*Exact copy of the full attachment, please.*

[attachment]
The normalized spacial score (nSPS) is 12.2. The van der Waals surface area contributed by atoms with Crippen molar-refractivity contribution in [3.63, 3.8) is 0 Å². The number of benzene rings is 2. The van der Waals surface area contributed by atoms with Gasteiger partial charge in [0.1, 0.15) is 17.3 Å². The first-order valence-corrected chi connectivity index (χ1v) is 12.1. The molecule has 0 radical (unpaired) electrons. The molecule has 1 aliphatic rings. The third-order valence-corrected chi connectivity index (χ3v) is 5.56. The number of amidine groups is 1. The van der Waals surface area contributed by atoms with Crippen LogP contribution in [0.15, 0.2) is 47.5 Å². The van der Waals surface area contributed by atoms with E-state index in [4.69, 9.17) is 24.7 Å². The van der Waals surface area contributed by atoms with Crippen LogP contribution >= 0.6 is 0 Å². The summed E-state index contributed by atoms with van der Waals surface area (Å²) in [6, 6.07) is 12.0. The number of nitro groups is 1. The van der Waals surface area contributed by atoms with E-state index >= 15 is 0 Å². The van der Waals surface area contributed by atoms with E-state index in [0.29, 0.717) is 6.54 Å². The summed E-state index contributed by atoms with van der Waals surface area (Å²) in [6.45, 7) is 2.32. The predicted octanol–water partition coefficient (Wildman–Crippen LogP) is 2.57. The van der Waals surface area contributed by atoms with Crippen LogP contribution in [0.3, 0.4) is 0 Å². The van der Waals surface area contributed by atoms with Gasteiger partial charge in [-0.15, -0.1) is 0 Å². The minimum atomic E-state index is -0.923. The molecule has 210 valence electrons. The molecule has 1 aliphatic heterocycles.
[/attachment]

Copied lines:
The normalized spacial score (nSPS) is 12.2. The van der Waals surface area contributed by atoms with Crippen molar-refractivity contribution in [3.63, 3.8) is 0 Å². The number of benzene rings is 2. The van der Waals surface area contributed by atoms with Gasteiger partial charge in [0.1, 0.15) is 17.3 Å². The first-order valence-corrected chi connectivity index (χ1v) is 12.1. The molecule has 0 radical (unpaired) electrons. The molecule has 1 aliphatic rings. The third-order valence-corrected chi connectivity index (χ3v) is 5.56. The number of amidine groups is 1. The van der Waals surface area contributed by atoms with Crippen LogP contribution in [0.15, 0.2) is 47.5 Å². The van der Waals surface area contributed by atoms with E-state index in [4.69, 9.17) is 24.7 Å². The van der Waals surface area contributed by atoms with Crippen LogP contribution >= 0.6 is 0 Å². The summed E-state index contributed by atoms with van der Waals surface area (Å²) in [6, 6.07) is 12.0. The number of nitro groups is 1. The van der Waals surface area contributed by atoms with E-state index >= 15 is 0 Å². The van der Waals surface area contributed by atoms with E-state index in [0.29, 0.717) is 6.54 Å². The summed E-state index contributed by atoms with van der Waals surface area (Å²) in [6.45, 7) is 2.32. The predicted octanol–water partition coefficient (Wildman–Crippen LogP) is 2.57. The van der Waals surface area contributed by atoms with Crippen LogP contribution in [0.3, 0.4) is 0 Å². The van der Waals surface area contributed by atoms with Gasteiger partial charge in [-0.15, -0.1) is 0 Å². The minimum atomic E-state index is -0.923. The molecule has 210 valence electrons. The molecule has 1 aliphatic heterocycles.